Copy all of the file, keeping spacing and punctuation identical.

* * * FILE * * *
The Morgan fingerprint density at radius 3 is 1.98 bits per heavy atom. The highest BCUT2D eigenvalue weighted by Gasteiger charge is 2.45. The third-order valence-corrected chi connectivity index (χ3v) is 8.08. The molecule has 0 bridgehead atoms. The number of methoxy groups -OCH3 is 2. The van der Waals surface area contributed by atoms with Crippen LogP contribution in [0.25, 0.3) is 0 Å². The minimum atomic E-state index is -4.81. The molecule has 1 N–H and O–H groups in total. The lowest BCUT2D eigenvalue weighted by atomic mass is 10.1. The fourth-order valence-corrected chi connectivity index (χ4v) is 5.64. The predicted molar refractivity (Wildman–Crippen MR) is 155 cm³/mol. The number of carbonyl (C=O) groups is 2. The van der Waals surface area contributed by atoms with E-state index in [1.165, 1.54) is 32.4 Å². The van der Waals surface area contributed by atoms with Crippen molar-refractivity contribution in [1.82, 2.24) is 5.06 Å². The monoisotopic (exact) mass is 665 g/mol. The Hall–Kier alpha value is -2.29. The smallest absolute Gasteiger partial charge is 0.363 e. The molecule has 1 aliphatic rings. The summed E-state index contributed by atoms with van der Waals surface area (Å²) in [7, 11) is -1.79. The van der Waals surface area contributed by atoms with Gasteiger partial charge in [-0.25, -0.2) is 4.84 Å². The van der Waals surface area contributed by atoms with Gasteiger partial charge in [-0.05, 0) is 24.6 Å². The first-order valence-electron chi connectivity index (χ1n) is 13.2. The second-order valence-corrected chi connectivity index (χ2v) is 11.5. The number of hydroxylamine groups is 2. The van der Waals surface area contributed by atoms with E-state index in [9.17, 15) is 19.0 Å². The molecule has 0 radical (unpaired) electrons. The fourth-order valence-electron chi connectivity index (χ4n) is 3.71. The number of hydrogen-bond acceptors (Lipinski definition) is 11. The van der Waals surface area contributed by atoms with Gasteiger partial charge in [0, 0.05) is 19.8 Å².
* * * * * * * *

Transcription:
The Morgan fingerprint density at radius 3 is 1.98 bits per heavy atom. The highest BCUT2D eigenvalue weighted by Gasteiger charge is 2.45. The third-order valence-corrected chi connectivity index (χ3v) is 8.08. The molecule has 0 bridgehead atoms. The number of methoxy groups -OCH3 is 2. The van der Waals surface area contributed by atoms with Crippen LogP contribution in [0.25, 0.3) is 0 Å². The minimum atomic E-state index is -4.81. The molecule has 1 N–H and O–H groups in total. The lowest BCUT2D eigenvalue weighted by atomic mass is 10.1. The fourth-order valence-corrected chi connectivity index (χ4v) is 5.64. The predicted molar refractivity (Wildman–Crippen MR) is 155 cm³/mol. The number of carbonyl (C=O) groups is 2. The van der Waals surface area contributed by atoms with E-state index in [1.165, 1.54) is 32.4 Å². The van der Waals surface area contributed by atoms with Crippen molar-refractivity contribution in [1.82, 2.24) is 5.06 Å². The monoisotopic (exact) mass is 665 g/mol. The Hall–Kier alpha value is -2.29. The smallest absolute Gasteiger partial charge is 0.363 e. The molecule has 1 aliphatic rings. The summed E-state index contributed by atoms with van der Waals surface area (Å²) in [7, 11) is -1.79. The van der Waals surface area contributed by atoms with Gasteiger partial charge in [-0.25, -0.2) is 4.84 Å². The van der Waals surface area contributed by atoms with Gasteiger partial charge in [-0.05, 0) is 24.6 Å². The first-order valence-electron chi connectivity index (χ1n) is 13.2. The second-order valence-corrected chi connectivity index (χ2v) is 11.5. The number of hydroxylamine groups is 2. The van der Waals surface area contributed by atoms with E-state index in [9.17, 15) is 19.0 Å². The molecule has 0 radical (unpaired) electrons. The fourth-order valence-electron chi connectivity index (χ4n) is 3.71. The number of hydrogen-bond acceptors (Lipinski definition) is 11. The van der Waals surface area contributed by atoms with Gasteiger partial charge in [0, 0.05) is 19.8 Å².